Hope can get mistaken for a lot of other things, like optimism, wish making, and even denial. While being positive and looking on the bright side are both excellent qualities, they make up only half the hope story and are not synonymous or interchangeable with hope.
In 2008, Duane Bidwell, PhD, associate professor of practical theology at Claremont School of Theology, studied hope among chronically ill children. In an article on CNN.com, he clarified the significant difference between hoping and wishing. Wishing encourages passivity, whereas hope signifies an active stance. "Wishing is the fantasy that everything is going to turn out okay. Hoping is actually showing up for the hard work."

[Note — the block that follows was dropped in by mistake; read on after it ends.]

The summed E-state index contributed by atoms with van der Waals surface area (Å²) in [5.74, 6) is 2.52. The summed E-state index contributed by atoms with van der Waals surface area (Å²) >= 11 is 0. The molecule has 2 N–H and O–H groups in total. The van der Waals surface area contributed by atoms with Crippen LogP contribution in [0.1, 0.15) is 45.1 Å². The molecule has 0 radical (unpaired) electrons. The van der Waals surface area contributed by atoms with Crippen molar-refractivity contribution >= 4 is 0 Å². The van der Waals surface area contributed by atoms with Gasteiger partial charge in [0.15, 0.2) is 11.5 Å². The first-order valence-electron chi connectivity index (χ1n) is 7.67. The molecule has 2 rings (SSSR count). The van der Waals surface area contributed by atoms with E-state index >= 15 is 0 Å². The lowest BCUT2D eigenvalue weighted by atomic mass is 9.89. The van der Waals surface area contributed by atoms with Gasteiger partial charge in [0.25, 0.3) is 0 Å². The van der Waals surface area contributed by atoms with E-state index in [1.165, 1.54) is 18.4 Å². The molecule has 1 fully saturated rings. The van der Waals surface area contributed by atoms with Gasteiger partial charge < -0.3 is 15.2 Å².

So glass-half-full perceptions are helpful, but how do we complete or increase our hope quotient and get ready for the active hard work we want to do?